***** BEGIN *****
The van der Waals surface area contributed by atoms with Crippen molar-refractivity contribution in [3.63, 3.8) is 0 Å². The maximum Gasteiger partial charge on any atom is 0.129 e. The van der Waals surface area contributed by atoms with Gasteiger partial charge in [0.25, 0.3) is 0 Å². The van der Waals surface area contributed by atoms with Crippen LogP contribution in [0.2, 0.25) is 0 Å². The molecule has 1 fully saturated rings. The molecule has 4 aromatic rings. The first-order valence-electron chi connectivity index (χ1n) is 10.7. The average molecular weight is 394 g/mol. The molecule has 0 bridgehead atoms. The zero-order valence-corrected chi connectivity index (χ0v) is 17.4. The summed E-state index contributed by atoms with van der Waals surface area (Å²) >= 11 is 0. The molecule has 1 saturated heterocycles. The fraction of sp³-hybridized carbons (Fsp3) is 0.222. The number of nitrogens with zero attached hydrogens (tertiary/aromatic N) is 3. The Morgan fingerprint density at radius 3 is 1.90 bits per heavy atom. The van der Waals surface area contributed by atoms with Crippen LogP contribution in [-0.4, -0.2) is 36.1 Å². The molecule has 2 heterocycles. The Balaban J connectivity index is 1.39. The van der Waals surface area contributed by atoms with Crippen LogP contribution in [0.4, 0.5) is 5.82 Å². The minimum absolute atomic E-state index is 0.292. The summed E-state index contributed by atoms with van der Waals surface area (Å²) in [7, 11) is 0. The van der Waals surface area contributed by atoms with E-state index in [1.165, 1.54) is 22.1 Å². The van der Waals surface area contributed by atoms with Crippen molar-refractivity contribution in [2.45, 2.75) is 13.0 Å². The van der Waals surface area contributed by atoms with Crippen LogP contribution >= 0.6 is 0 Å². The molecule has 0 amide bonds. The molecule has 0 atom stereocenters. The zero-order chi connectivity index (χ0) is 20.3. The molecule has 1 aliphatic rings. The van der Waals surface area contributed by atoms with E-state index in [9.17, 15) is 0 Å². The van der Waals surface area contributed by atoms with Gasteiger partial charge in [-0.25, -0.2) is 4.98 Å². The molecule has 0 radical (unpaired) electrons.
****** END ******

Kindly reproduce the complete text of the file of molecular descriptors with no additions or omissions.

The van der Waals surface area contributed by atoms with Crippen molar-refractivity contribution in [3.63, 3.8) is 0 Å². The maximum Gasteiger partial charge on any atom is 0.129 e. The van der Waals surface area contributed by atoms with Gasteiger partial charge in [0.25, 0.3) is 0 Å². The van der Waals surface area contributed by atoms with Crippen LogP contribution in [0.2, 0.25) is 0 Å². The molecule has 1 fully saturated rings. The molecule has 4 aromatic rings. The first-order valence-electron chi connectivity index (χ1n) is 10.7. The average molecular weight is 394 g/mol. The molecule has 0 bridgehead atoms. The zero-order valence-corrected chi connectivity index (χ0v) is 17.4. The summed E-state index contributed by atoms with van der Waals surface area (Å²) >= 11 is 0. The molecule has 1 saturated heterocycles. The fraction of sp³-hybridized carbons (Fsp3) is 0.222. The number of nitrogens with zero attached hydrogens (tertiary/aromatic N) is 3. The Morgan fingerprint density at radius 3 is 1.90 bits per heavy atom. The van der Waals surface area contributed by atoms with Crippen LogP contribution in [-0.4, -0.2) is 36.1 Å². The molecule has 2 heterocycles. The Balaban J connectivity index is 1.39. The van der Waals surface area contributed by atoms with Crippen LogP contribution in [0.4, 0.5) is 5.82 Å². The minimum absolute atomic E-state index is 0.292. The summed E-state index contributed by atoms with van der Waals surface area (Å²) in [7, 11) is 0. The van der Waals surface area contributed by atoms with E-state index in [1.165, 1.54) is 22.1 Å². The van der Waals surface area contributed by atoms with Crippen molar-refractivity contribution in [2.45, 2.75) is 13.0 Å². The van der Waals surface area contributed by atoms with Crippen LogP contribution >= 0.6 is 0 Å². The molecule has 0 amide bonds. The molecule has 0 atom stereocenters. The zero-order chi connectivity index (χ0) is 20.3. The molecule has 1 aliphatic rings. The van der Waals surface area contributed by atoms with E-state index in [9.17, 15) is 0 Å². The van der Waals surface area contributed by atoms with Gasteiger partial charge in [-0.25, -0.2) is 4.98 Å². The molecule has 0 radical (unpaired) electrons.